The other four rectangles 228 a-d in the exemplary embodiment indicate information to the user about the functionality of the present user control devices 112 a-n of the endpoints 110 a-n. In this embodiment, the rectangles 228 a-d merely convey information to the user on how to use the menu. Rectangles 228 a-d can be used by, and may be convenient for, any of endpoint 110 a-n. However, rectangles 228 a-d may be particularly useful for those of endpoints 110 a-n that use DTMF signals (e.g., those endpoints using telephone keypads) and therefore may not have ready access to an arrow key, for example. In this example, pressing the “4” moves the cursor to the left, and pressing the “6” moves the cursor to the right as depicted in rectangle 228 a. Similarly, pressing the “2” moves the cursor down, and pressing “8” moves the cursor up as depicted in rectangle 228 b. Rectangle 228 c is entitled, “ENTER #” to convey the message that pressing the “#” key selects the function that is currently being pointed to by the cursor. Similarly, rectangle 228 c is entitled, “BACK *” to convey the message that pressing the “*” key returns the user to the previous menu. For example, pressing the “*” key may return the user to menu tab 212 on the ongoing display, thereby restoring the screen image to that of the screen 210 in which the main menu 223 in not displayed. In one embodiment, the rectangles 228 a-d may be replaced with a number of function keys having the navigation functions indicated in rectangles 228 a-d or other function keys. In another embodiment, screen selections can be made by pressing an “enter” or a “back” key of a keyboard, while the cursor can be navigated using arrow keys of the keyboard and/or using a pointing device. In a further embodiment, some endpoints 110 a-n may be presented with the rectangles 228 a-d, while others may have the rectangles 228 a-d replaced with function keys of other shapes or forms, for example, according to the selections of the user associated with that endpoint, the conference manager, and/or the system used for the endpoint.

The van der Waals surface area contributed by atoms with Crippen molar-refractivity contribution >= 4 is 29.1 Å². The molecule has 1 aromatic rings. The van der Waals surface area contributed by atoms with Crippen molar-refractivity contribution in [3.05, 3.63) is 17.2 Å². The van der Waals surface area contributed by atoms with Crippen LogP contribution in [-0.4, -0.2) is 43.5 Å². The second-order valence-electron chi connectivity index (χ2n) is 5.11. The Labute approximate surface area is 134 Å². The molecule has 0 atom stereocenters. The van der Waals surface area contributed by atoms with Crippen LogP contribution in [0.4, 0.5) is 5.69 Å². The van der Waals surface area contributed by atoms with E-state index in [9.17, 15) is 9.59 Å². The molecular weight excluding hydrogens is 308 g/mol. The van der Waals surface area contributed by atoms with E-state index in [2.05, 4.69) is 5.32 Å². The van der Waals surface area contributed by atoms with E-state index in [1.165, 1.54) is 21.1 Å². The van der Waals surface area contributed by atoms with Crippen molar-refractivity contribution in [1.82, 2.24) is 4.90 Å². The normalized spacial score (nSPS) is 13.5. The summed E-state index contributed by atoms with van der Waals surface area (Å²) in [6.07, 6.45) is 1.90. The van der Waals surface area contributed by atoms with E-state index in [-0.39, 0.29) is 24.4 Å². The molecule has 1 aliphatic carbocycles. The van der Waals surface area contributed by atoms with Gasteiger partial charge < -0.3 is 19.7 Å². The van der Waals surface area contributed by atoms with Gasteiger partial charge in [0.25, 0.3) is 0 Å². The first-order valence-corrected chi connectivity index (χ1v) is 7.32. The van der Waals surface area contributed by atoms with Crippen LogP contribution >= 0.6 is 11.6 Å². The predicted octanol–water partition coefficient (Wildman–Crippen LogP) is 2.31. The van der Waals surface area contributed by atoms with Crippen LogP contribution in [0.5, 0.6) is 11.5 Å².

At t=T5, the user presses “8” as an instruction to move the cursor up. Upon receiving the signal “8,” at time t=T6, the control module 170 instructs the MG 192 to generate a main menu 235, which is the same as main menu 223, but with the cursor now on the function key 224 b, entitled “SPEAKER.” Then, at time t=T7, the control module 170 submits the main menu to the appropriate one of output modules 196 via the common interface 198 of the video module 194. Next, at time t=T8, the user sees a screen 230 with the 2×2 layout and the main menu in the bottom left corner, which is enlarged below, and the (SPEAKER) function key 224 b is dithered indicating that the location of the cursor is on the (SPEAKER) function key 224 b.
At time t=T9, the user presses the “#” key indicating that the user selects the (SPEAKER) function key 224 b. Upon receiving the signal “#,” at time t=T10, the control module 170 instructs the MG 192 to generate the speaker submenu (i.e., screen 240) illustrated in
In the example at time t=T13, the user presses “1” selecting the bottom left participant 247 as the speaker. Next, at time t=T14 upon receiving the signal “1,” the control module 170 instructs the MG 192 to generate the menu tab 212 (
Other types of menus may be used by this or other embodiments of the present invention. For example, a text menu may be provided as illustrated in
Another type of menu may be an interactive menu. An example of an interactive menu is illustrated in
For example, the MG 192 generates four cursor lines—two vertical lines 260 and 280, and two horizontal lines 270 and 290. Each cursor line can be moved in two directions by using control arrows/numbers 262, 272, 282, and 292. For example, pressing the number “4” will move the vertical line 260 to the left as indicated by the arrow 262. Pressing the “#” may indicate that the area between the four cursor lines is the area that the user is interested in. Pressing the “*” may instruct the system to return to the menu tab. Alternatively, vertical lines 260 and 280 and horizontal lines 270 and 290 can be moved with other control signals by moving the cursor onto a desired location, which can be done using a pointing device or using the arrows on a keyboard, for example. Then, the line having the cursor is selected by pressing the enter button on the keyboard or clicking with the pointing device, for example. Next, the selected line is moved by dragging with the pointing device or using the arrow buttons of the keyboard, for example.
Other embodiments may implement some functions as instructions written in a user guide or may be written on the user control devices 112 a-n (